Cannes Film Festival 2014

By Hills, Aaron | Filmmaker, Summer 2014 | Go to article overview

Cannes Film Festival 2014


Hills, Aaron, Filmmaker


DISPATCHES FROM CANNES AND LAFF

Ken Loach. Olivier Assayas. Atom Egoyan. The Dardenne Brothers. The world's most prestigious film festival may have asked the first-ever female Palme d'Or winner (Jane Campion, for 1993's The Piano) to head up the jury, but Cannes' main competition was disappointingly chock-full of the usual suspects, i.e., older, white male auteurs on a return visit. At least this year's top honor went to Turkish auteur Nuri Bilge Ceylan, whose three-hour-plus drama Winter Sleep will be released stateside in time for awards season. The characteristically Chekhovian, uncharacteristically talky epic stars Haluk Bilginer as a restless former actor who operates a hotel in the remote steppes of Anatolia, where he encounters power and class struggles among his family, tenants and community. Stunning if too frequently onerous, this one is guaranteed to spark future debates over whether or not it belongs in the exalted company of The Leopard, Wild at Heart, The Tree of Life and last year's Blue is the Warmest Color.

The Wonders nabbed the Grand Prix - the silver medal, essentially - for Italian writer-director Alice Rohrwacher (Corpo Celeste), one of only two women in contention. (The other, Japan's Naomi Kawase, may have shot herself in the foot when she pronounced her Still the Water a deserving "masterpiece" in a preCannes interview.) Loosely based on her childhood within a multicultural family, Rohrwacher's nostalgic, sweet-natured, modestly entertaining saga concerns a bee-keeping clan in the northern Italian countryside. The hippie homestead's hand-to-mouth pluckiness invokes the country's cinematic history of neo-realism in relaxed, observational Super-16mm episodes, but the narrative drive lies in preteen daughter Gelsomina's (Maria Alexandra Lungu) coming of age - as well as a novelty TV contest featuring Monica Bellucci in a platinum wig.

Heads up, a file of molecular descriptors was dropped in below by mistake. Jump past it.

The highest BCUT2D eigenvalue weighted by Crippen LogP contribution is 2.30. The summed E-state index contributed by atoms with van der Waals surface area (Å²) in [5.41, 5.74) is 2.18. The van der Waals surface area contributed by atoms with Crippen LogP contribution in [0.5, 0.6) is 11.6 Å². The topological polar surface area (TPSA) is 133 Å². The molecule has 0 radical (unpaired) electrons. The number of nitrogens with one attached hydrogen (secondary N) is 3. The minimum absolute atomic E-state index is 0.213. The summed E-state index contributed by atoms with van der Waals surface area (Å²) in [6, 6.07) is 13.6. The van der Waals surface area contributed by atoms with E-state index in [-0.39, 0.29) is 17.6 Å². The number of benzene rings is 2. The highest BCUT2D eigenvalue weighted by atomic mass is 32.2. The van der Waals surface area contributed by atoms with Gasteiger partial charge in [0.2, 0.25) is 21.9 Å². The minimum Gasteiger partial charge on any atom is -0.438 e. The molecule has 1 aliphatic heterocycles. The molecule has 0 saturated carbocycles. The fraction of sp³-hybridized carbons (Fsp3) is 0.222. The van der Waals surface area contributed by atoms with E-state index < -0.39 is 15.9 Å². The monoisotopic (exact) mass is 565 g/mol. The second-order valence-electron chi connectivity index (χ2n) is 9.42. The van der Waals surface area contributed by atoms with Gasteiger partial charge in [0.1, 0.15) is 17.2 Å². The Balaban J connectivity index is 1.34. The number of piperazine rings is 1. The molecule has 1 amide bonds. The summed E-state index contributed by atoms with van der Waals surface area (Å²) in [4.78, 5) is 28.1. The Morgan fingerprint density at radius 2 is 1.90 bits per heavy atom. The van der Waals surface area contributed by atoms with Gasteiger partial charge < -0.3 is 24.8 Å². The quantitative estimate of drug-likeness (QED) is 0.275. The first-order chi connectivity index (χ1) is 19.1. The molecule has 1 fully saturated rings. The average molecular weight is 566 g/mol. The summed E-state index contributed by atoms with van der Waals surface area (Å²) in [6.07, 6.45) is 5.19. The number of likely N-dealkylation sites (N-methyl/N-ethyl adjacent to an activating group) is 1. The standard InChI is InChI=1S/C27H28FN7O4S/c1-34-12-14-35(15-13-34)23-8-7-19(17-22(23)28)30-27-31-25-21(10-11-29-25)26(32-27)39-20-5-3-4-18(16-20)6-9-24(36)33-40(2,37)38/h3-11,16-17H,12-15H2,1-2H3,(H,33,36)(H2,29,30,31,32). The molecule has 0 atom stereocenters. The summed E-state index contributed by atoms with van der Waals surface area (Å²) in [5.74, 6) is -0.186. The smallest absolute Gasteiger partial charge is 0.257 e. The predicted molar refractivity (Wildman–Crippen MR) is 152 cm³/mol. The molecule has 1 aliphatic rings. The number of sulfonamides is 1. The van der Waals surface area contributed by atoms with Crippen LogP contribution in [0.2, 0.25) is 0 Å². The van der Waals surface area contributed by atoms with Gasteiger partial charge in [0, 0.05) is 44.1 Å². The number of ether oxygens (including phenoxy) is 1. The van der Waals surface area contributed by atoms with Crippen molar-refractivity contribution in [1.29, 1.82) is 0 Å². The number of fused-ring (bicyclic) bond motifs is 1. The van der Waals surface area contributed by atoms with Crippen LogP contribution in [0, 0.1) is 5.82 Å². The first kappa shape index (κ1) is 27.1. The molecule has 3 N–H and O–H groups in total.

Splitting the Jury Prize (the bronze) were the youngest and oldest competitors, respectively: Xavier Dolan's heartfelt, transgressively funny, mildly irritating fifth feature Mommy - the 25-year-old Montreal hipster Wunderkind's fourth go-around at Cannes - had to share with octogenarian master Jean-Luc Godard, who didn't bother to appear in support of his poetic, three-dimensional provocation Adieu au Langage, truly the most fertile and exciting treasure in the main lineup. (In lieu of attending, Godard forwarded the eight-minute Letter in Motion to Cannes artistic director Thierry Frémaux and exiting president Gilles Jacob, which is available online without subtitles; parlez-vous français?) At the sardine-packed premiere, an audience of more than 2,000 cinephiles may have applauded when the former French New Waver unveiled a dual-layered shot never before seen in cinema; when asked in a post-awards interview whether he was a Godard fan, Dolan only replied, "No."

The most predictable (if entirely justified) award went to Best Actor recipient Timothy Spall, whose boorish, blustery, bronchial embodiment of 19th-century British artist J.M.W. Turner in Mike Leigh's biopic Mr. Turner is eccentrically masterful. Similarly worthy for Best Actress, Julian ne Moore's deceptively dignified take on the prototypically fading Hollywood starlet in David Cronenberg's Maps to the Stars was a corrosively commanding highlight among an ensemble of burlesque mutants. Later this year, expect also to hear more about a fake-schnozzed, subtly showboating Steve Carrell as the real-life millionaire who murdered an Olympic wrestler in Foxcatcher, another middlebrow Oscar-buzzer from Best Director winner Bennett Miller (following his Capote and Moneyball). Rounding out the awards, Best Screenplay was given to Russian collaborators Andrey Zvyagintsev and Oleg Negin for their darkly comic, politically minded dirge Leviathan, their celebrated follow-up to 2012's Elena.

But why should idiosyncratic art films be judged against one another, especially when each edition of Cannes typically shakes out half of the year's Most Important Movies? …

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